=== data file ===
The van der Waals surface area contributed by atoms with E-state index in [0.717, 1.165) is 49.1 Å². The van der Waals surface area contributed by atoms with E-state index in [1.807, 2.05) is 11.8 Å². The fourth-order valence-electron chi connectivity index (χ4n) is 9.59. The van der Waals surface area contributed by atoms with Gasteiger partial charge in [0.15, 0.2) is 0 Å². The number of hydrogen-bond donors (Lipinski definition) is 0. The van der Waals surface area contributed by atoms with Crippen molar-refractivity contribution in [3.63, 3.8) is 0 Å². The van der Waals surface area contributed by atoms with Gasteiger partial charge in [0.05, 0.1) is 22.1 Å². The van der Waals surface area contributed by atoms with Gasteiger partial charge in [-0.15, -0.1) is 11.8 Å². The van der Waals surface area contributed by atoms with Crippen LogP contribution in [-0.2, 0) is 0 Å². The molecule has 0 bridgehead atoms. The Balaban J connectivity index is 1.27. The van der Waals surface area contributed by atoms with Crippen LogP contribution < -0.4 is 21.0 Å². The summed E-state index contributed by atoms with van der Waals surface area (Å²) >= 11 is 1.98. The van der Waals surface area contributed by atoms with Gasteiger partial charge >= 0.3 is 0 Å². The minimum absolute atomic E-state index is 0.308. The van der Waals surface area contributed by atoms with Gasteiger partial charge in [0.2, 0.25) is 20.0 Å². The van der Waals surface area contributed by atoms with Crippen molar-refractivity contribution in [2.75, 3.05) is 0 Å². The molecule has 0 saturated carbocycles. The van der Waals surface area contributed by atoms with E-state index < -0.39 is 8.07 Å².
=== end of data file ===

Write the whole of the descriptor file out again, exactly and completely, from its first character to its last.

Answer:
The van der Waals surface area contributed by atoms with E-state index in [0.717, 1.165) is 49.1 Å². The van der Waals surface area contributed by atoms with E-state index in [1.807, 2.05) is 11.8 Å². The fourth-order valence-electron chi connectivity index (χ4n) is 9.59. The van der Waals surface area contributed by atoms with Gasteiger partial charge in [0.15, 0.2) is 0 Å². The number of hydrogen-bond donors (Lipinski definition) is 0. The van der Waals surface area contributed by atoms with Crippen molar-refractivity contribution in [3.63, 3.8) is 0 Å². The van der Waals surface area contributed by atoms with Gasteiger partial charge in [0.05, 0.1) is 22.1 Å². The van der Waals surface area contributed by atoms with Gasteiger partial charge in [-0.15, -0.1) is 11.8 Å². The van der Waals surface area contributed by atoms with Crippen LogP contribution in [-0.2, 0) is 0 Å². The molecule has 0 bridgehead atoms. The Balaban J connectivity index is 1.27. The van der Waals surface area contributed by atoms with Crippen LogP contribution < -0.4 is 21.0 Å². The summed E-state index contributed by atoms with van der Waals surface area (Å²) >= 11 is 1.98. The van der Waals surface area contributed by atoms with Gasteiger partial charge >= 0.3 is 0 Å². The minimum absolute atomic E-state index is 0.308. The van der Waals surface area contributed by atoms with Gasteiger partial charge in [0.2, 0.25) is 20.0 Å². The van der Waals surface area contributed by atoms with Crippen molar-refractivity contribution in [2.75, 3.05) is 0 Å². The molecule has 0 saturated carbocycles. The van der Waals surface area contributed by atoms with E-state index < -0.39 is 8.07 Å².